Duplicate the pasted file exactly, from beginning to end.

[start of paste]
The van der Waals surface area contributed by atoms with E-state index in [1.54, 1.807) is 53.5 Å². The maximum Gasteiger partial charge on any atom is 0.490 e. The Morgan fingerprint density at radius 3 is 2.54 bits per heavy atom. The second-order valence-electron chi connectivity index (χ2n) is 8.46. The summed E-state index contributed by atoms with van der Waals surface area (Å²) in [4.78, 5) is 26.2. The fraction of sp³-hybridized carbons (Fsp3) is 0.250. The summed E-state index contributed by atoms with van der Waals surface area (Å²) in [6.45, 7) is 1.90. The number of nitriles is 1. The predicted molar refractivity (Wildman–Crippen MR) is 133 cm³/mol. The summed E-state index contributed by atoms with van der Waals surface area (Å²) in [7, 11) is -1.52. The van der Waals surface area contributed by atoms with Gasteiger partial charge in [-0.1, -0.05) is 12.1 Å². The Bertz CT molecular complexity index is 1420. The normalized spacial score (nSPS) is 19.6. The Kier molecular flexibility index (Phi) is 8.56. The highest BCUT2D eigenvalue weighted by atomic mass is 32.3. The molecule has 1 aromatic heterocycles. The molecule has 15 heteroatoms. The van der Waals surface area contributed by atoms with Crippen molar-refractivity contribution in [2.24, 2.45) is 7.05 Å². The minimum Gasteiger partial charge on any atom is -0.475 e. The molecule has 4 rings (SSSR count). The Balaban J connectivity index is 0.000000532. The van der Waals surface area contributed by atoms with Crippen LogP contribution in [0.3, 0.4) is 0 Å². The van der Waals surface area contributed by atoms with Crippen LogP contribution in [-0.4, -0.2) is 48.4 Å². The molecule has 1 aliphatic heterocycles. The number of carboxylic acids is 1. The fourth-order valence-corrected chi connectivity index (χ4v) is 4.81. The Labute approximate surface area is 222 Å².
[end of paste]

The van der Waals surface area contributed by atoms with E-state index in [1.54, 1.807) is 53.5 Å². The maximum Gasteiger partial charge on any atom is 0.490 e. The Morgan fingerprint density at radius 3 is 2.54 bits per heavy atom. The second-order valence-electron chi connectivity index (χ2n) is 8.46. The summed E-state index contributed by atoms with van der Waals surface area (Å²) in [4.78, 5) is 26.2. The fraction of sp³-hybridized carbons (Fsp3) is 0.250. The summed E-state index contributed by atoms with van der Waals surface area (Å²) in [6.45, 7) is 1.90. The number of nitriles is 1. The predicted molar refractivity (Wildman–Crippen MR) is 133 cm³/mol. The summed E-state index contributed by atoms with van der Waals surface area (Å²) in [7, 11) is -1.52. The van der Waals surface area contributed by atoms with Gasteiger partial charge in [-0.1, -0.05) is 12.1 Å². The Bertz CT molecular complexity index is 1420. The normalized spacial score (nSPS) is 19.6. The Kier molecular flexibility index (Phi) is 8.56. The highest BCUT2D eigenvalue weighted by atomic mass is 32.3. The molecule has 1 aromatic heterocycles. The molecule has 15 heteroatoms. The van der Waals surface area contributed by atoms with Crippen molar-refractivity contribution in [2.24, 2.45) is 7.05 Å². The minimum Gasteiger partial charge on any atom is -0.475 e. The molecule has 4 rings (SSSR count). The Balaban J connectivity index is 0.000000532. The van der Waals surface area contributed by atoms with Crippen LogP contribution in [0.3, 0.4) is 0 Å². The van der Waals surface area contributed by atoms with Crippen LogP contribution in [-0.4, -0.2) is 48.4 Å². The molecule has 1 aliphatic heterocycles. The number of carboxylic acids is 1. The fourth-order valence-corrected chi connectivity index (χ4v) is 4.81. The Labute approximate surface area is 222 Å².